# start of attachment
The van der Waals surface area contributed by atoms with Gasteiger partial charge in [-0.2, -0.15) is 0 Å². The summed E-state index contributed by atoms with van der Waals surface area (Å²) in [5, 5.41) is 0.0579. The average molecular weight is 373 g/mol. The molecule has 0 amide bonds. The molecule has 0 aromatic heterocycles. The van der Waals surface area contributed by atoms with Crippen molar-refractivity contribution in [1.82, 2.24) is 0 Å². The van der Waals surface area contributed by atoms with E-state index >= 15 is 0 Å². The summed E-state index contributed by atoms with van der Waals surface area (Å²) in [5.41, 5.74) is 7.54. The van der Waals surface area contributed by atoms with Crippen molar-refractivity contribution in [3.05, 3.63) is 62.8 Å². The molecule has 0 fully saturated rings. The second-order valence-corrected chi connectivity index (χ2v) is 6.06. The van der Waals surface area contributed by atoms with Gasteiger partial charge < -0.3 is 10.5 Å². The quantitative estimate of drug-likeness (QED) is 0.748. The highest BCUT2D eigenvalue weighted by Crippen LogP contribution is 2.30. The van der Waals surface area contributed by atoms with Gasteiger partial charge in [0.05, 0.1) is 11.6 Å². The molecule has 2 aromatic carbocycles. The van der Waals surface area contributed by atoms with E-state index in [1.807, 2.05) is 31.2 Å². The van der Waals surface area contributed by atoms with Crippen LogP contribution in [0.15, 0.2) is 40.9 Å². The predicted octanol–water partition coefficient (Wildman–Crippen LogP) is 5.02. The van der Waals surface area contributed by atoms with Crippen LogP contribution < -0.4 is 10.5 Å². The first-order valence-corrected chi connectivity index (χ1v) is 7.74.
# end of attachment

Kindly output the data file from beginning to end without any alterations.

The van der Waals surface area contributed by atoms with Gasteiger partial charge in [-0.2, -0.15) is 0 Å². The summed E-state index contributed by atoms with van der Waals surface area (Å²) in [5, 5.41) is 0.0579. The average molecular weight is 373 g/mol. The molecule has 0 amide bonds. The molecule has 0 aromatic heterocycles. The van der Waals surface area contributed by atoms with Crippen molar-refractivity contribution in [1.82, 2.24) is 0 Å². The van der Waals surface area contributed by atoms with E-state index >= 15 is 0 Å². The summed E-state index contributed by atoms with van der Waals surface area (Å²) in [5.41, 5.74) is 7.54. The van der Waals surface area contributed by atoms with Crippen molar-refractivity contribution in [3.05, 3.63) is 62.8 Å². The molecule has 0 fully saturated rings. The second-order valence-corrected chi connectivity index (χ2v) is 6.06. The van der Waals surface area contributed by atoms with Gasteiger partial charge < -0.3 is 10.5 Å². The quantitative estimate of drug-likeness (QED) is 0.748. The highest BCUT2D eigenvalue weighted by Crippen LogP contribution is 2.30. The van der Waals surface area contributed by atoms with Gasteiger partial charge in [0.05, 0.1) is 11.6 Å². The molecule has 2 aromatic carbocycles. The van der Waals surface area contributed by atoms with E-state index in [1.807, 2.05) is 31.2 Å². The van der Waals surface area contributed by atoms with Crippen LogP contribution in [0.15, 0.2) is 40.9 Å². The predicted octanol–water partition coefficient (Wildman–Crippen LogP) is 5.02. The van der Waals surface area contributed by atoms with Crippen LogP contribution < -0.4 is 10.5 Å². The first-order valence-corrected chi connectivity index (χ1v) is 7.74.